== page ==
Common and comical to watch in the open fields are the small blue-black grassquits that leap vertically several feet and alight again in the smae spot, uttering a few short notes during the jump. On a spotting tour, a birder may also observe on the Panama countryside barred ant shrikes, sparrows, Panama robins, which resemble their northern relatives, hummingbirds, woodpeckers, saltators, wrens, the "pico-gordo," the thick-billed euphonia, which has a sweet canary-like sound, and flycatchers, which probably outnumber them all. Busy little seedeaters are very numerous at the end of the dry season and the mangrove warbler is always to be found in the swamps. Of special interest to the bird watcher is the oropendula which suspends his long hanging nest fromd the branches of large trees. The male sings a long-drawn, far-carrying liquid gurgle as he bows forward into an inverted position, raising his wings above his back. Doves are abundant and very tame in the fields, gardens, and along the roads. A flock of ducks is not a rare sight.

Shore birds, practically all migrants, are abundant. Sea birds also are numerous and breed in immense numbers on the islands in Panama Bay. Laughing gulls, royal terns, brown pelicans and frigate birds are usually seen along the shore. Another large family of birds is that of the kingfisher ranging in size from a small songbird to a crow. they are found near the water and feed on small fish which they catch by plunging into the water. They nest in holes in trees and banks. The motmots, related to the kingfishers, are beautiful birds of green, blue and russet with graduated tails bare about an inch above the extremities, forming racket-shaped tips. The bird itself preens off the barbs. Motmots are found in the deep forests or dense thickets, often sitting in one place for a long time. A fairly common bird in woods and undergrowth is the squirrel cuckoo, somewhat like the widely distributed long-tailed members of the family. A slow, melancholy call, like a whistle of variations is heard in the savannas. It is the northern striped cuckoo, called "tres pesos" by the Panamanians. these birds call ot each other by the hour bringing music to the open fields. Where there are cattle, the tick bird or "garrapatero" is surely to be found as he feeds on insects on cattle.

A frog-like croak which may be heard more than half a mile across the open comes from one of the most striking and distinctive of all tropical birds - the toucan, a large jungle bird. It has an enormous, slightly curved yellowish green bill, nearly as long as its body and very thick. The brightly colored toucan roosts in holes in trees and feeds on fruit. A favorite of bird watchers and non-birders too, is the family of parrots represented by several species on the Ishtmus including parrakeets and macaws. Their plumage is highly colored and variegated, with green being the predominant color. Parrots are noisy birds with harsh voices and usually nest in hollow trees, the large species inhabiting the deep forest. They remain quiet during the day but can be heard squawking early in the morning and before dark.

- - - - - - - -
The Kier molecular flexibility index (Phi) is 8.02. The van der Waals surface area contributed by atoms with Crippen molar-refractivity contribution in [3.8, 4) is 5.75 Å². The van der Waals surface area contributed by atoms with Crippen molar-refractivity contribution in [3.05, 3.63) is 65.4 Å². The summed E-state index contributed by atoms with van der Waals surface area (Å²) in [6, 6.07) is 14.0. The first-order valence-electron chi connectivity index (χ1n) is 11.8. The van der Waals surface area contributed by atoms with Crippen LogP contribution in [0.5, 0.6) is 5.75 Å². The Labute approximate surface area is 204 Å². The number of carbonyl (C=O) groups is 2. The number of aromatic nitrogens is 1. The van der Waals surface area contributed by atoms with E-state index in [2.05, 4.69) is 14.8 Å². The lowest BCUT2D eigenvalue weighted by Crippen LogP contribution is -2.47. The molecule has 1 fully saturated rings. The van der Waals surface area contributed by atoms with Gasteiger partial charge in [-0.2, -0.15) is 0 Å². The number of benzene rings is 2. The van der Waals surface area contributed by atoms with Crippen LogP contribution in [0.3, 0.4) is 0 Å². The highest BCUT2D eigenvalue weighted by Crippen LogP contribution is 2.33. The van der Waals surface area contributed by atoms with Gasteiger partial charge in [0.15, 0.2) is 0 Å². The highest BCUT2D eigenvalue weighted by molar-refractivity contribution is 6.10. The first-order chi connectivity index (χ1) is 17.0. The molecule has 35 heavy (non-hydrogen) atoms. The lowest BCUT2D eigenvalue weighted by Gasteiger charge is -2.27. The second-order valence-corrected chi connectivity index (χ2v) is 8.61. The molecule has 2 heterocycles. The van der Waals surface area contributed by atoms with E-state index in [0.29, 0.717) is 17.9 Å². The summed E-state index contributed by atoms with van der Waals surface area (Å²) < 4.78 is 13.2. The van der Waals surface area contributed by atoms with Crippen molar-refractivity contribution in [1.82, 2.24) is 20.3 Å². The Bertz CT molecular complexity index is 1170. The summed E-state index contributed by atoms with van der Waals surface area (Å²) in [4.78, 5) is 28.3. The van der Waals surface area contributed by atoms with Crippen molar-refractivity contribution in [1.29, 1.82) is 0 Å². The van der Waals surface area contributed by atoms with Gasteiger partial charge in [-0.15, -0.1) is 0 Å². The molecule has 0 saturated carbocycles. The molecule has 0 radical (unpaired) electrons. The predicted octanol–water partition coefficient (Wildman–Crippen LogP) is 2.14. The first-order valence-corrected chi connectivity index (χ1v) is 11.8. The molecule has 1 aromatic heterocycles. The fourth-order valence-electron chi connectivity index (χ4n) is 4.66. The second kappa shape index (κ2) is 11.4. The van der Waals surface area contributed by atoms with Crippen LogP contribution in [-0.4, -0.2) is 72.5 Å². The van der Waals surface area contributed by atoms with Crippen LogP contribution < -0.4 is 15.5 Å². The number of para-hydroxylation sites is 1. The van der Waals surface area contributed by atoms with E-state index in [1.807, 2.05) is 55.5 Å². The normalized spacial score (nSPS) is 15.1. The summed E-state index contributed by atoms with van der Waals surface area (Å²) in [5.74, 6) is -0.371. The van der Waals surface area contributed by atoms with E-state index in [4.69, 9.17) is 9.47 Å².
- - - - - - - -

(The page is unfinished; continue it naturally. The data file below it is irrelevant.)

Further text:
The macaw, the large, magnificent, blue and yellow or scarlet bird, is the showiest member of the parrot family. It has a pwoerful hooked beak which it uses to crack palm nuts and is extremely noisy. Fairly common, macasw are usually seen in pairs and frequent the tops of trees. One of the most common and widely diestributed birds of the Isthmus is the parrakeet. Watchers may observe the orange-chinned parrakeet at sunset going from tree to tree keeping up a shrill chattering as it feeds. The Veragua parrakeet is apple green passing to bluish green on top of his head with greenish blue wings, yellowish below. The bill is horn color. The smaller "perico" is bright yellowish green with a patch of bright orange on his chin and upper throat. These beautiful little creatures are often caught and sold as cage pets.

The Quetzal can only be seen in the native province of Chiriqui. The Harpy Eagle is the national bird of Panama and can be found in the Darien Jungle.